Ho Ying Heng, president of the American Traditional Chinese Medical Traumatology Association, told the World Journal that Leland Yee had visited China three times to learn more about Chinese traumatology. If the bill passes, he said, it will mean a lot to the Chinese community and the traumatology industry.

Iun Kang Cen, executive secretary of the American Traditional Chinese Medical Traumatology Association, added that the bill would give patients more protection, since the practice of traditional Chinese traumatology would be monitored by a government agency.

But an article in the Korea Times notes that another part of the bill — which would rename “acupuncturists” licensed by the board “Chinese medicine practitioners” — has generated controversy among Korean traditional medicine practitioners.

Soon after Yee’s proposal was announced, the Korea Times reports, the Association of Korean Asian Medicine and Acupuncture of California gathered more than 3,000 signatures statewide to oppose the name change. During a meeting with Yee in early March, the group urged him to back away from the new name, describing it as “offensive” to Korean and other Asian communities.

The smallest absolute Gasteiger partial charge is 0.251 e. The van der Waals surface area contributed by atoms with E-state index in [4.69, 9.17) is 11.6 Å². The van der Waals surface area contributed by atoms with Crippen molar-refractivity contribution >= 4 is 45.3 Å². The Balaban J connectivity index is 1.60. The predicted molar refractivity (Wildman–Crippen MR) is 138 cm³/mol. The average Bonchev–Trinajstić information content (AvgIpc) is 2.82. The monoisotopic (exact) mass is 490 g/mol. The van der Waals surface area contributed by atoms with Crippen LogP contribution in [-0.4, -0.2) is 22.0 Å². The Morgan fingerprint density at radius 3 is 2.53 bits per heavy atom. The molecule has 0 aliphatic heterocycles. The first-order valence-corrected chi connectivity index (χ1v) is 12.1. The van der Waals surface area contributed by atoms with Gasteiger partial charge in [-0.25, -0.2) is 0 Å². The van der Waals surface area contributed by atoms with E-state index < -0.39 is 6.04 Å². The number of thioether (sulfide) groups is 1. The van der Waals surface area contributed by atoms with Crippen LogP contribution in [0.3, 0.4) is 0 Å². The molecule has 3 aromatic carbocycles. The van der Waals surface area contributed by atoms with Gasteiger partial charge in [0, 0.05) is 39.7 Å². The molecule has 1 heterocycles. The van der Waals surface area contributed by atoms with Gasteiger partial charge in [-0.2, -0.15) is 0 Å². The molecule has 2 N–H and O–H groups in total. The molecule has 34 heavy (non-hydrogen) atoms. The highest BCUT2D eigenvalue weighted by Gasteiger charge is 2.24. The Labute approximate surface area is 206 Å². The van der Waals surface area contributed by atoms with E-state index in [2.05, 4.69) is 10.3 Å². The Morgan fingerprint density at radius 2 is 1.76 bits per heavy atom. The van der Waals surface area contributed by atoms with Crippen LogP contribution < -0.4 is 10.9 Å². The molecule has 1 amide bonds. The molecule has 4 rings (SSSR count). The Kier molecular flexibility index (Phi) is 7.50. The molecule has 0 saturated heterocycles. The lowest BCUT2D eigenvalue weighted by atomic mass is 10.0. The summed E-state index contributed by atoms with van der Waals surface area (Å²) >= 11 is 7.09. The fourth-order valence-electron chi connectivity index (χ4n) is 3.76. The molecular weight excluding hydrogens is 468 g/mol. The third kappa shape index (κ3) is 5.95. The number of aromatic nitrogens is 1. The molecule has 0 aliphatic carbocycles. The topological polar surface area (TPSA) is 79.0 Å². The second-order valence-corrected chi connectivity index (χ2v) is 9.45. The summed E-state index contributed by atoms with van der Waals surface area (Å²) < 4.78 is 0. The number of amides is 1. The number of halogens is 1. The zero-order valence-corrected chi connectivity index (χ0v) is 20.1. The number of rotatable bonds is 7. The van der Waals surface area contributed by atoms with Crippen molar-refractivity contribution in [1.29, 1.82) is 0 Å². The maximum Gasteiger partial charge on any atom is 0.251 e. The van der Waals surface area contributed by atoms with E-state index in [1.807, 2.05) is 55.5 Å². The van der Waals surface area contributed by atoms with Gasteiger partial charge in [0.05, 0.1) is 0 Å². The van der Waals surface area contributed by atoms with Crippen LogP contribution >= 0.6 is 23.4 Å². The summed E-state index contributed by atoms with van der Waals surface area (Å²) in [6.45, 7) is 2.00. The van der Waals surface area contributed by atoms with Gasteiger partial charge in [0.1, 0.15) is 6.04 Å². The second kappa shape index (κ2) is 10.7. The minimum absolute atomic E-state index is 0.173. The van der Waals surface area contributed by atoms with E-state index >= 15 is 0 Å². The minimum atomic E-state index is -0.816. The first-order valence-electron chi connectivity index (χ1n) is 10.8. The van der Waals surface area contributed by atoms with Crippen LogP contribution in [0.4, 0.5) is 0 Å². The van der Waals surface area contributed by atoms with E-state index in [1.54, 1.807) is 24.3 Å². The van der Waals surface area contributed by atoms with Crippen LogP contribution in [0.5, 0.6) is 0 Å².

In-soon Lee, the head of the association’s Northern California branch, runs a private clinic in San Jose that administers traditional Korean medicine to patients. She said there are “over 50 members” in Northern California, all of whom run similar clinics. “They all participated in the petition opposing the name change,” Lee said.

For his part, Yee explained that the existing title of the board does not do justice to the range of treatment administered by licensed practitioners, including herbal remedies, massage therapy and dietary recommendations. Yee called on fellow Chinese-Americans to support the bill “to protect our culture.”

Yee has since backed away from the name-change issue, telling those gathered at the hearing Monday that he would reconsider whether or not to change the name.

But some in the Korean community remain skeptical.

In-soon Lee told the Korea Times that while she welcomed Yee’s decision to reconsider the change, she suspects it has more to do with his mayoral ambitions in San Francisco than with her group’s concerns.

“If he makes a similar proposal in the future, we will be there to oppose it,” she said.

State Sen. Leland Yee, who earlier this year stirred up controversy with his opposition to a ban on the sale of shark fin, is now embroiled in a similar debate over a bill that would put the word “Chinese” in the name of the state’s acupuncture licensing agency.